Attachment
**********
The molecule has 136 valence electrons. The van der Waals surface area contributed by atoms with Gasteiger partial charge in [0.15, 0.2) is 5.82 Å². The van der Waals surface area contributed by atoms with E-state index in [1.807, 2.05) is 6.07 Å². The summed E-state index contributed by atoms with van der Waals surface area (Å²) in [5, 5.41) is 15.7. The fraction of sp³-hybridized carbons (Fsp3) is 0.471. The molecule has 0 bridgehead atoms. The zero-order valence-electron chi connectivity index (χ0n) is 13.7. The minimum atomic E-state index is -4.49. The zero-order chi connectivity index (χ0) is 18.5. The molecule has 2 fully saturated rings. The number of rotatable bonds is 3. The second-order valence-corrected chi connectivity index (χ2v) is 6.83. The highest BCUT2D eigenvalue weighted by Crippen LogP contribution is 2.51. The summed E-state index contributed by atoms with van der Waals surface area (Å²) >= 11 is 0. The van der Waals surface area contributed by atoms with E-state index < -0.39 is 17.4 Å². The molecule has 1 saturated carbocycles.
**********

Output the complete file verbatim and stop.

The molecule has 136 valence electrons. The van der Waals surface area contributed by atoms with Gasteiger partial charge in [0.15, 0.2) is 5.82 Å². The van der Waals surface area contributed by atoms with E-state index in [1.807, 2.05) is 6.07 Å². The summed E-state index contributed by atoms with van der Waals surface area (Å²) in [5, 5.41) is 15.7. The fraction of sp³-hybridized carbons (Fsp3) is 0.471. The molecule has 0 bridgehead atoms. The zero-order valence-electron chi connectivity index (χ0n) is 13.7. The minimum atomic E-state index is -4.49. The zero-order chi connectivity index (χ0) is 18.5. The molecule has 2 fully saturated rings. The number of rotatable bonds is 3. The second-order valence-corrected chi connectivity index (χ2v) is 6.83. The highest BCUT2D eigenvalue weighted by Crippen LogP contribution is 2.51. The summed E-state index contributed by atoms with van der Waals surface area (Å²) >= 11 is 0. The van der Waals surface area contributed by atoms with E-state index < -0.39 is 17.4 Å². The molecule has 1 saturated carbocycles.